Pre-diagnostic BMI was categorized according to WHO guidelines: 18.5 − 24.9 kg/m2 (normal weight), 25 − 29.9 kg/m2 (overweight), and ≥30 kg/m2 (obese) [26]. Weight change was defined as weight at the exposure screening minus initial weight, i.e., weight at the first attended screening, and was categorized as ≤−2.0 kg (weight loss), −1.9 − 1.9 kg (weight maintenance), 2.0–7.9 kg (moderate weight gain), and ≥8.0 kg (large weight gain).

We examined BMI and weight change in relation to risk of death from CRC, our primary outcome, and risk of death from all causes. Hazard ratios (HRs) and 95 % confidence intervals (CIs) were estimated with Cox regression. We used a stratified Cox model with stage of disease at diagnosis as the strata (localized, regional, or distant) and time since diagnosis as the time variable. We adjusted for smoking (never, former, current) and level of recreational and occupational physical activity combined (sedentary, moderately active, or active) [23], both measured at the exposure screening, education (primary schooling (≤9 years), secondary education (10–12 years), or university level education (≥ 13 years)), age at diagnosis (continuous) and year of diagnosis (< 1990, 1990–94, 1995–99, 2000–2004, and ≥2005). Analyses of weight change were also adjusted for initial BMI (continuous). Adjustment for time between the exposure screening and diagnosis did not change the results and was not included in the model. To test for trend, BMI/weight change was modeled continuously and evaluated with a Wald test. All analyses with continuous weight change were restricted to subjects who maintained or gained weight because we hypothesized that weight loss may cause a J or U-shaped relation. We furthermore tested whether the associations with CRC-specific mortality differed in the colon and rectum or in the proximal and distal colon by testing the difference in trends with a Wald statistic. To assess whether associations differed with sex, we included interaction terms between sex and BMI (continuous) or between sex and weight gain (continuous). For CRC, we also examined whether the association between weight gain (continuous) and mortality differed with initial BMI (<25 kg/m2 and ≥25 kg/m2). Tests of interaction were evaluated with a likelihood ratio test and were done for CRC-specific mortality only. Proportional hazards assumptions were evaluated with a test based on the Schoenfeld residuals. The tests did not indicate violations of the assumption. All tests were two sided, and P < 0.05 was considered statistically significant. The analyses were performed with SAS version 9.4 (SAS Institute, Cary, NC).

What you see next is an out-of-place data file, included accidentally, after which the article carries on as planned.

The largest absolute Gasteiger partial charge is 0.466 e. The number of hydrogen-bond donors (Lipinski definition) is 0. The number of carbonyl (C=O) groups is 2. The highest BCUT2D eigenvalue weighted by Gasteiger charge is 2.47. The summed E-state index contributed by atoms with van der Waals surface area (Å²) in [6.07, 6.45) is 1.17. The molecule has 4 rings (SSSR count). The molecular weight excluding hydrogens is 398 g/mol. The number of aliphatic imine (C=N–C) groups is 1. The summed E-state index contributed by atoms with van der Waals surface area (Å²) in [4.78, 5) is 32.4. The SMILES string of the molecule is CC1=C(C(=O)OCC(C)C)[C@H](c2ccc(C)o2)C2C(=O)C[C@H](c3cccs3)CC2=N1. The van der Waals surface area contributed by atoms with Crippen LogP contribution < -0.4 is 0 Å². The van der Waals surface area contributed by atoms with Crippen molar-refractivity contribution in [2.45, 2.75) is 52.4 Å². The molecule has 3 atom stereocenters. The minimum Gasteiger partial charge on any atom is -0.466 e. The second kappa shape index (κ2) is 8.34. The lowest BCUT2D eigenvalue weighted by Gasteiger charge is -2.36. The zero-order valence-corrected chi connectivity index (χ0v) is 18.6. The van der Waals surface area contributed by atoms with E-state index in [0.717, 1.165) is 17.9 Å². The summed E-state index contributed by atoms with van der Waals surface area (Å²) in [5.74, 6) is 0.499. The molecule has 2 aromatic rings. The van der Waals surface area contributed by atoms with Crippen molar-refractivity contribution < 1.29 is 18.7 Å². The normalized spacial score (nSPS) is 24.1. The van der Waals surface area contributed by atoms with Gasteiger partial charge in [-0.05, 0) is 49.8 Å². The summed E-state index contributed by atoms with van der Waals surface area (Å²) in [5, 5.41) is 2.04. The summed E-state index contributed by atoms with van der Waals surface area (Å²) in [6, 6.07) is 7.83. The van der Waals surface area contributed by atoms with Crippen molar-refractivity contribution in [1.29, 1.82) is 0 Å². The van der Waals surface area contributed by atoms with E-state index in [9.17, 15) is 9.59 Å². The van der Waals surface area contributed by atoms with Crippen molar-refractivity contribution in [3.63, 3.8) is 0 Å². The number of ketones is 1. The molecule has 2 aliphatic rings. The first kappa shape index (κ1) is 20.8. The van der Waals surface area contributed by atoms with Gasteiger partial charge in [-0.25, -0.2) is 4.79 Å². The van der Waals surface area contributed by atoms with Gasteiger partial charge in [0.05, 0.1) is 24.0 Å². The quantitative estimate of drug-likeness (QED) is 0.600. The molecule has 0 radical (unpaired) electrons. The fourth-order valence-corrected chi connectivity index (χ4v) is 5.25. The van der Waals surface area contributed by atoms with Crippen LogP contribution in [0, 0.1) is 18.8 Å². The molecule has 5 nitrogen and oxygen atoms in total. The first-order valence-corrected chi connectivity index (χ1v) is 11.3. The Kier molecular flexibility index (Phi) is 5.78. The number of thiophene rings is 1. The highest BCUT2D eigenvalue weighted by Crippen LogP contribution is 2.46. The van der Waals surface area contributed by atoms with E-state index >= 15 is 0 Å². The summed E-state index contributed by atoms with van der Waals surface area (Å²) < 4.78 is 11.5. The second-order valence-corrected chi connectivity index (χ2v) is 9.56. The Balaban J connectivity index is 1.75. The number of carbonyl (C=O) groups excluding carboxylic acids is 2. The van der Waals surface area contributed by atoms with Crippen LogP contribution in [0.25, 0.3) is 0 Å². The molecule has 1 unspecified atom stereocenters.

Results

Body mass index

Mean age at diagnosis in the BMI study sample (n = 2516) was 66.4 years (range 32.0–85.6) in men and 66.8 years (range 36.0–86.4) in women. During a mean follow-up of 5.8 years, 703 men and 543 women died. Of these, 507 men and 432 women died from CRC. Time from BMI measurement to diagnosis ranged from 3.0 to 37.5 years (mean 17.8 years). Mean pre-diagnostic BMI was similar in men and women, 26.0 kg/m2 and 25.7 kg/m2, respectively. For both men and women, the proportion with a university education was highest among those with normal weight (Table 1). With increasing BMI, the proportion of sedentary subjects increased, the proportion of current smokers decreased, and mean systolic blood pressure increased. Furthermore, age at diagnosis increased and the proportion with distant stage disease decreased with increasing BMI in women.